While deer are attracted to all plants and grasses, there are ornamental grass options that rank highest as deer-resistant. If you are adding ornamental grass to a landscape exposed to visits by deer, plant a resistant variety to prevent heavy feeding and destruction. Identifying other habits and preferences of deer can help prevent damage to your garden from the animals.
Deer Grass Feeding
Deer feed on ornamental grasses during the spring and summer when they find their way onto residential landscapes looking for food. Once deer find a feeding ground, they devour plants they have an appetite for until there is nothing left to feed on. Characteristically, deer prefer open areas for browsing, or feeding. Human-created areas like gardens are ideal environments, according to the Oregon State University Extension Service. Deer have a preference for more than 500 plant varieties and can consume approximately 7 lbs of food per day. Planting deer-resistant ornamental grasses is your best option for protecting your landscape.
Blue fescue (Festuca glauca) is a fescue grass rarely damaged by deer feeding, according to the Rutgers New Jersey Agricultural Experiment Station. The "Elijah Blue" variety of this ornamental is a clumping grass that displays an ice-blue hue and nude-colored flowers that bloom from May through June, according to the Washington State University Clark County Extension. Blue fescue is an evergreen widely used as ground cover or for borders that grows to a mound height and width of 12 inches. Plant this grass in full sun in USDA Hardiness Zones 4 to 8.
Japanese Blood Grass
Japanese blood grass (Imperata cylindrica) is an upright grass rarely damaged by deer, according to the Rutgers New Jersey Agricultural Experiment Station. A clumping ornamental plant, Japanese blood grass displays vivid green leaves with tips in a red color. Grass becomes a "blood red" color by autumn, according to the University of Illinois HortAnswers. Growing to a height of 1 to 2 feet, this deer-resistant ornamental grass thrives in full sun and moist or wet well-drained soils. Plant in USDA Hardiness Zones 5 to 9.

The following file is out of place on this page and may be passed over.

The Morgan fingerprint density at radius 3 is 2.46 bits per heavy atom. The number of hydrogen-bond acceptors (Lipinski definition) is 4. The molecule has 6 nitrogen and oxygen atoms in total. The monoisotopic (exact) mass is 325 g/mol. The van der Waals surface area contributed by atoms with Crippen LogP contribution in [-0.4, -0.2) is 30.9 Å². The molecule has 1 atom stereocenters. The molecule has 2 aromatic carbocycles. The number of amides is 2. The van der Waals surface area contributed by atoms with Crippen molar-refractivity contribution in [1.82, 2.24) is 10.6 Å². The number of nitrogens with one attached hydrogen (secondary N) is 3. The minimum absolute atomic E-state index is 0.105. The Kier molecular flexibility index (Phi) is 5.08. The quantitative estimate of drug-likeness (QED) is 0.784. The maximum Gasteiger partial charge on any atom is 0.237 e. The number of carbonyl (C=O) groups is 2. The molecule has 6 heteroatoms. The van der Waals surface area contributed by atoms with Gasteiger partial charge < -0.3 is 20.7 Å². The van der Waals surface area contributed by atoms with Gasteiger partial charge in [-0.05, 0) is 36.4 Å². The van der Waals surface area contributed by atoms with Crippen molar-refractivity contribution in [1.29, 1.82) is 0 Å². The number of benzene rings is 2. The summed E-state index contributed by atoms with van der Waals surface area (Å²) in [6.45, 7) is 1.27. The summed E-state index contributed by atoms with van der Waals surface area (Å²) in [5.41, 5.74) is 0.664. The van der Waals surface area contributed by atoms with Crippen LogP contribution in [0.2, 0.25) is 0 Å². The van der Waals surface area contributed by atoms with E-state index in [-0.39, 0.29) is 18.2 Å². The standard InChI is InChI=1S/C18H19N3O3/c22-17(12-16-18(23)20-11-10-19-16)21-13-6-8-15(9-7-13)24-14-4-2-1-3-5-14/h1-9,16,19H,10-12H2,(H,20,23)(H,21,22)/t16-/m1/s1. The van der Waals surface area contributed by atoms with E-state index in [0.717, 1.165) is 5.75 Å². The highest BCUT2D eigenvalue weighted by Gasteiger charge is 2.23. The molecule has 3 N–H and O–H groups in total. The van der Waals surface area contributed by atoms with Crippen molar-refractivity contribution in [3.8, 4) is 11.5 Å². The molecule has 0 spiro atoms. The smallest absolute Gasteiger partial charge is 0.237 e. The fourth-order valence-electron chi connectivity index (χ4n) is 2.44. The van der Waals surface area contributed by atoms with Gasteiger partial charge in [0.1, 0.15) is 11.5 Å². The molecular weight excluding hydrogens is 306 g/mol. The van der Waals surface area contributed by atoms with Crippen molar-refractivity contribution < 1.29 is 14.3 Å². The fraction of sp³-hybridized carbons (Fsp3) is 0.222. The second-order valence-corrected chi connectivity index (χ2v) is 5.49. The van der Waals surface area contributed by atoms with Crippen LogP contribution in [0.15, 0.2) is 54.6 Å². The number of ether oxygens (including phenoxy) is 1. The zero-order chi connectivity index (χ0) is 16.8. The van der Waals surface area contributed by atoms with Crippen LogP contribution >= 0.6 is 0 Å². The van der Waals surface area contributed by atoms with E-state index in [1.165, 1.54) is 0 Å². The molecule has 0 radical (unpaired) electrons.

Fountain grass is deer-resistant, according to the Rutgers New Jersey Agricultural Experiment Station. This ornamental grass displays solid or variegated green, arched foliage that becomes yellow during the autumn season, according to the University of Illinois Extension HortAnswers. Fountain grass also produces pink/rose fuzzy flowers that turn red/brown. Growing to a height of 2 to 4 feet, fountain grass thrives in full sun and moist, well-drained soil. Plant in USDA Hardiness Zones 5 to 9.
Since deer eat such a wide variety of plants and will revisit a location to graze on anything they can find, planting deer-resistant ornamental grass is a good solution, but only one part of the problem. If there are several other types of plants that deer are attracted to in your landscape, you will not be rid of your deer problem. If you have other plants that commonly attract deer, choose deer-resistant species for those planting choices, as well.
- Oregon State University Extension Service: Reduce Deer Damage in Your Yard
- Rutgers New Jersey Agricultural Experiment Station: Landscape Plants Rated by Deer Resistance
- Washington State University Clark County Extension: Blue Fescue
- University of Illinois Extension HortAnswers: Fountain Grass
- University of Illinois Extension HortAnswers: Japaenese Blood Grass
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